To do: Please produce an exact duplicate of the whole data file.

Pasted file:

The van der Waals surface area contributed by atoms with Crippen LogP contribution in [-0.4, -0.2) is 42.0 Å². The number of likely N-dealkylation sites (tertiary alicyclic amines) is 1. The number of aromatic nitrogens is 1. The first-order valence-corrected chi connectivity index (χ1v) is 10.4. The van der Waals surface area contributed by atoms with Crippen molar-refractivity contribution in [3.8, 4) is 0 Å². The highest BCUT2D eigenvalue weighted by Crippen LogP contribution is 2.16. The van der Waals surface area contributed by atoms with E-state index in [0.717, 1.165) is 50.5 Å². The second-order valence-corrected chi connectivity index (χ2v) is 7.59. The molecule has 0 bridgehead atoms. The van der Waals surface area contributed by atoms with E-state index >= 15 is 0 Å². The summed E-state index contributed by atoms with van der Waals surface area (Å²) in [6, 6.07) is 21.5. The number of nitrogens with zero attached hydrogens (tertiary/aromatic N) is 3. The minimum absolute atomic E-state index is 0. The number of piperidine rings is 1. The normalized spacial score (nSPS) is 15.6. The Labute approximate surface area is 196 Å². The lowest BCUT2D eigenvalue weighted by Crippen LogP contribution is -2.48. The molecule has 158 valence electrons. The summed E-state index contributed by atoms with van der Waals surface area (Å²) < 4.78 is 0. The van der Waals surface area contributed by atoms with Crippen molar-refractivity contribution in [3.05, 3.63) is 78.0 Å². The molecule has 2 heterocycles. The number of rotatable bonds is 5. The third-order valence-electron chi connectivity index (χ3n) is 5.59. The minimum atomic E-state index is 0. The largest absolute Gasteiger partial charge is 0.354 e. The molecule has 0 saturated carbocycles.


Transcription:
The van der Waals surface area contributed by atoms with Crippen LogP contribution in [-0.4, -0.2) is 42.0 Å². The number of likely N-dealkylation sites (tertiary alicyclic amines) is 1. The number of aromatic nitrogens is 1. The first-order valence-corrected chi connectivity index (χ1v) is 10.4. The van der Waals surface area contributed by atoms with Crippen molar-refractivity contribution in [3.8, 4) is 0 Å². The highest BCUT2D eigenvalue weighted by Crippen LogP contribution is 2.16. The van der Waals surface area contributed by atoms with E-state index in [0.717, 1.165) is 50.5 Å². The second-order valence-corrected chi connectivity index (χ2v) is 7.59. The molecule has 0 bridgehead atoms. The van der Waals surface area contributed by atoms with E-state index >= 15 is 0 Å². The summed E-state index contributed by atoms with van der Waals surface area (Å²) in [6, 6.07) is 21.5. The number of nitrogens with zero attached hydrogens (tertiary/aromatic N) is 3. The minimum absolute atomic E-state index is 0. The number of piperidine rings is 1. The normalized spacial score (nSPS) is 15.6. The Labute approximate surface area is 196 Å². The lowest BCUT2D eigenvalue weighted by Crippen LogP contribution is -2.48. The molecule has 158 valence electrons. The summed E-state index contributed by atoms with van der Waals surface area (Å²) < 4.78 is 0. The van der Waals surface area contributed by atoms with Crippen molar-refractivity contribution in [3.05, 3.63) is 78.0 Å². The molecule has 2 heterocycles. The number of rotatable bonds is 5. The third-order valence-electron chi connectivity index (χ3n) is 5.59. The minimum atomic E-state index is 0. The largest absolute Gasteiger partial charge is 0.354 e. The molecule has 0 saturated carbocycles.